Vikings: Orca

One card which I want in my sea-oriented set, is the orca or killer whale. If you know anything about them, you know why. In our world, they are easily the second most efficient hunters in the world (after humans, if you’re wandering for some reason). The problem: Orcas are obviously blue, but blue has a very limited design space for creatures.

Granted, there already is a card called [scryfall]Killer Whale[/scryfall], but it sucks. Well, it doesn’t actually suck. Its very payable in a limited deck, but it doesn’t capture the brute killer intelligence of the orca. Some of the things killer whales have been observed to do in nature:

  • Making waves by swimming side by side to knock prey into water from safe places
  • Regurgitating to use the contents of their stomach as bait for birds.
  • Understanding tides
  • Using live seals to teach their offspring to hunt – they drag the seal out into the water and throw it away, then let their offspring catch it and then do this again, until the seal is dead
  • Drowning small whales by forcing them to remain under water for extended periods of time by swimming on top of it one at a time

They hunt in packs, which makes them even more dangerous. Dolphins are considered very intelligent (and killer whales are actually dolphins) and are faster and more agile than killer whales. That doesn’t help them. The killer whales are able to confuse the dolphin just long enough for one of them to catch it. They can plan this beforehand, because during the hunt, they are completely silent.

They also learn culturally, meaning they can teach each other these techniques. For example, the regurgitating trick. Once one of them had learned it, the whole pack was doing it. I don’t think they are the only animals to learn culturally, but they are the only ones who have been show to do it this extensively.

Now, obviously most people aren’t expecting this and would be very happy with the old Killer Whale card, but I’d like to bring the real killer whales into the game. Make them unique by giving them an ability, which lets them learn.

Now, blues keywords aren’t going to help. They have Flash, Flying, Hexproof and Islandwalk. None of them seem good for this purpose. Not to worry, blue also has the following, nonkeyworded abilities (as listed by Salvation’s wiki): Card drawing and variants, Counterspells, Change-of-control effects (Stealing), Library destruction, Mimicry, Power reduction, Returning permanents to hand, Tapping and untapping permanents, and Time manipulation. Do any of these work?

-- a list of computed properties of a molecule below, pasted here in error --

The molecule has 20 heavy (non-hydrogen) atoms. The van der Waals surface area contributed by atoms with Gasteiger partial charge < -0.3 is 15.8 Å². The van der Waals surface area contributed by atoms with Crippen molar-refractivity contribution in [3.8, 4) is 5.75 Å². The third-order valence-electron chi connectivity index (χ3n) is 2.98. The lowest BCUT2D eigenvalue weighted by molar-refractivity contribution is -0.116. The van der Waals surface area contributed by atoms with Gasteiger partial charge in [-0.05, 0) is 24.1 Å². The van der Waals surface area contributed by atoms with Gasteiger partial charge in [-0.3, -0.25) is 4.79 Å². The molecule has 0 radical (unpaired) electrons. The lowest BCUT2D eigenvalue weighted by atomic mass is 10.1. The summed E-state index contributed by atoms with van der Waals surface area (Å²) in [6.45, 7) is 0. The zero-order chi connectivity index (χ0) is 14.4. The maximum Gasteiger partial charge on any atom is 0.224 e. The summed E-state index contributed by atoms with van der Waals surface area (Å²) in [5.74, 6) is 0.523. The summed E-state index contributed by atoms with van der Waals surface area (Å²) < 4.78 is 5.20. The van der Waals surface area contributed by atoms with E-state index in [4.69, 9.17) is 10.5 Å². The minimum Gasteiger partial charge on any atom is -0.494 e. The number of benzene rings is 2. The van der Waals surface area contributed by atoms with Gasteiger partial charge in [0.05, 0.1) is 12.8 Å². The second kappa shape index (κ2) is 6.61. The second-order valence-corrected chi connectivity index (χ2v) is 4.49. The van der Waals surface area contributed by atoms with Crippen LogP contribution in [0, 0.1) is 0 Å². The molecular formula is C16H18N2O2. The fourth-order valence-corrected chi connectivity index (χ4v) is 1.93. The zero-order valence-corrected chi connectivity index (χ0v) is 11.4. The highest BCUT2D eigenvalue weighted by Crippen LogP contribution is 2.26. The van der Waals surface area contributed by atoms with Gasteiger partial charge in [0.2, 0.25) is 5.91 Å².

We can forget about countering, stealing, milling, bouncing and time manipulation. This leaves as with card advantage, mimicry, power reduction and twiddling. Any of these could work.

Card drawing is the usual way to portray learning, but since its used so much, I’d rather do something more appropriate.

Mimicry would be cool, if the rules had a nice way to do this. Think [scryfall]Cairn Wanderer[/scryfall]. Seems nice, but at the same time, its very limited, as it can’t copy any newer keywords, because it can only those listed, and you can’t do it in any other way without huge rewrites to the rules. Also, there’s a flavor problem. The creatures that copy, are shapeshifters, not animals.

Power reduction might work, because one of the newer flavor approaches has been putting the creature into disadvantage ([scryfall]Lost in a Labyrinth[/scryfall]), not necessarily just draining its power. Maybe this is the approach.

Twiddling (tapping or untapping) is problematic flavorwise as well, as mostly using cunning to tap is a white thing. But only mostly. Blue mostly taps through weather, distractions, or ice. Maybe this is the right way to go. After all, [scryfall]Lorthos, the Tidemaker[/scryfall] can tap. Its probably so big it goes under the weather category.

So, here’s a go:

Transient Orca 3UU
Creature – Whale
Whenever Transient Orca blocks or is blocked by a creature, that creature gets -X/+0 until end of turn, where X is the number of Transient Orcas you control.

Sadly, the Killer Whale name has been taken, so we can’t use that. Also, that Killer Whale is of the creature type whale, which it actually isn’t in real life, but close enough. A marine mammal, which could easily be mistaken for a whale. Aven aren’t really birds either.

Not as powerful as I’d like, but that’s the nature of blue. They aren’t the best fighters. I’m actually pretty happy with this design. Hopefully the idea of their cunning and ability to work in pods shines though. To make their ability count, they’d probably have to be common, or maybe uncommon. Since blue usually gets one big creature at common, I’ll go with common.

Is 4/4 the right size? Not sure. They’ve never had very good guidelines on this. Paraphrasing Brad Nelson, I wouldn’t stand a chance against Grizzly Bear, let alone [scryfall]Grizzly Bears[/scryfall], but I could kick the ass of a [scryfall]Traveling Philosopher[/scryfall]. Still they have the same power and toughness… and of course about 20 years between them. I’m guessing 4/4 is right, because making them bigger would mean higher casting cost, which would mean they wouldn’t be as playable and the ability would become meaningless, as they can’t really be blocked beneficially anyhow. In any case, they’d only be playable in limited.

And that’s almost 900 words on one card…

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